Large Language Models (LLMs) like ChatGPT have rapidly become commonplace tools. They’re the most transparent AI application I can think of, users know they’re interacting with an AI. Despite that, I see chat as a complex and difficult user experience for most applications. It’s similar to interacting with your computer via the command line, powerful but at the cost of a high bar. The dominance of OSX as a user friendly OS hints that chatting to AI will become reserved for power users.
Why it matters: Chat offers breadth as an interface, but it has thus far proved to be somewhat unnatural. Guides on prompt engineering show these models need help to perform at their peak. To bring the value of these models to everyone, we need to wrap them in accessible and intuitive interfaces.
- Chat is unlikely to disappear but it'll likely be for power users, much like the command line is today.
- Graphical user interfaces have replaced the command line for day to day users. Teams of user experience designers work with end users to try and remove friction.
I had a moment recently that triggered this post. There's a new feature on YouTube that plays an effect on the like button when someone says “hit the like button”. This was a small moment but likely involved several ML models. One translating speech to text, another looking for phrases about the like button. As far as I can tell, this all happens behind the scenes with no user intervention.
What’s holding it back: Designing user experience is hard. It is a specialty in itself. Chat is wide open and flexible which has made it an attractive default. Despite that, our job is to remove friction in giving users what they’re seeking. The current interface for many LLMs is setting system level prompts. This is a behaviour which doesn’t lend itself to moving away from ‘chat’ at the primary interface.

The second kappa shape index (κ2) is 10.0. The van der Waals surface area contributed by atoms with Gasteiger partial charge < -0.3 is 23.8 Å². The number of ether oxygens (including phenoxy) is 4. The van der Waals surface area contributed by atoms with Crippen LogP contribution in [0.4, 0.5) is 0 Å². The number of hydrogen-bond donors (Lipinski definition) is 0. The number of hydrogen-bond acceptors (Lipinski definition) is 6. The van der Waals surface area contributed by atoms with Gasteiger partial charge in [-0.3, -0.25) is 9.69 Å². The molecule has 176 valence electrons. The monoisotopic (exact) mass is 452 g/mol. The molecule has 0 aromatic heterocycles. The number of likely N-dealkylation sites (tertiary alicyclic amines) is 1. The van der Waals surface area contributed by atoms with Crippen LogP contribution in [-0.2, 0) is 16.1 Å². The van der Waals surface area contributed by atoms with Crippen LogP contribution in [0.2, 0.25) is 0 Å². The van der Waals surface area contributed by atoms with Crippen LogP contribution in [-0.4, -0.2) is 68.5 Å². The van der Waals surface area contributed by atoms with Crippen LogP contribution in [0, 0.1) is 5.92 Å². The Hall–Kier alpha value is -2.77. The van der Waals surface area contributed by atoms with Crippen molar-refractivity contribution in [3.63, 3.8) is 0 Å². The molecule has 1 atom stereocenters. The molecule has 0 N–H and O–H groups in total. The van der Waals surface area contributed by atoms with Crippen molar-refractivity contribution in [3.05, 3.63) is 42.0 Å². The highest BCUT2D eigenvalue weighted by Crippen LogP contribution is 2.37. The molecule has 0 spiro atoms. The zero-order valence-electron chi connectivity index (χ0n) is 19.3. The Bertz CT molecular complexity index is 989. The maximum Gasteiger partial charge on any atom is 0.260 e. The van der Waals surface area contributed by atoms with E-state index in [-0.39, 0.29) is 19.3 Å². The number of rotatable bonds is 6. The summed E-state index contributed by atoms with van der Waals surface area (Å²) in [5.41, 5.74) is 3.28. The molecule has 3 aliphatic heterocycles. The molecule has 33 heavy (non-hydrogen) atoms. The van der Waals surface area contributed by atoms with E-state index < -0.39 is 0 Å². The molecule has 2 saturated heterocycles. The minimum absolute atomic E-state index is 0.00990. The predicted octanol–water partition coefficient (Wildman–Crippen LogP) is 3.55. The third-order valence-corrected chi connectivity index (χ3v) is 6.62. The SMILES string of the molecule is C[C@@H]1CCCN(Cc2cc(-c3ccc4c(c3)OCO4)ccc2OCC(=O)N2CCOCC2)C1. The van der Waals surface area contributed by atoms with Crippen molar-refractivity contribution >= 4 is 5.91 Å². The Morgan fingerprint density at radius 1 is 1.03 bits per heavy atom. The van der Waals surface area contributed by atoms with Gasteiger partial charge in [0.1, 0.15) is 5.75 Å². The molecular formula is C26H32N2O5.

- Providers like OpenAI will likely start to introduce other ways to guide models. Other models for image generation have some options with things like temperature.
- The challenge building on top of off-the-shelf models is that adding other levers requires more training. Without that level of access to a model, chat becomes the only option.
- It’s also worth noting that even the best of today’s generative AI models have some serious shortcomings. Hallucination, regurgitation of copyrighted content and safety are still being worked on. Where they land and what that means for the future of these models is yet to be determined.
Ultimately, users buy products to solve problems for them. We need to make sure the products we build are solving problems with as little friction as possible. Explaining a problem, correcting mistakes, and chanting secret prompts won't work long term. We’re still early in the world of UX for AI so I wont call it a loss at this stage. Five years from now we'll likely look back on chat as the primary UX the same way we look at the command line today.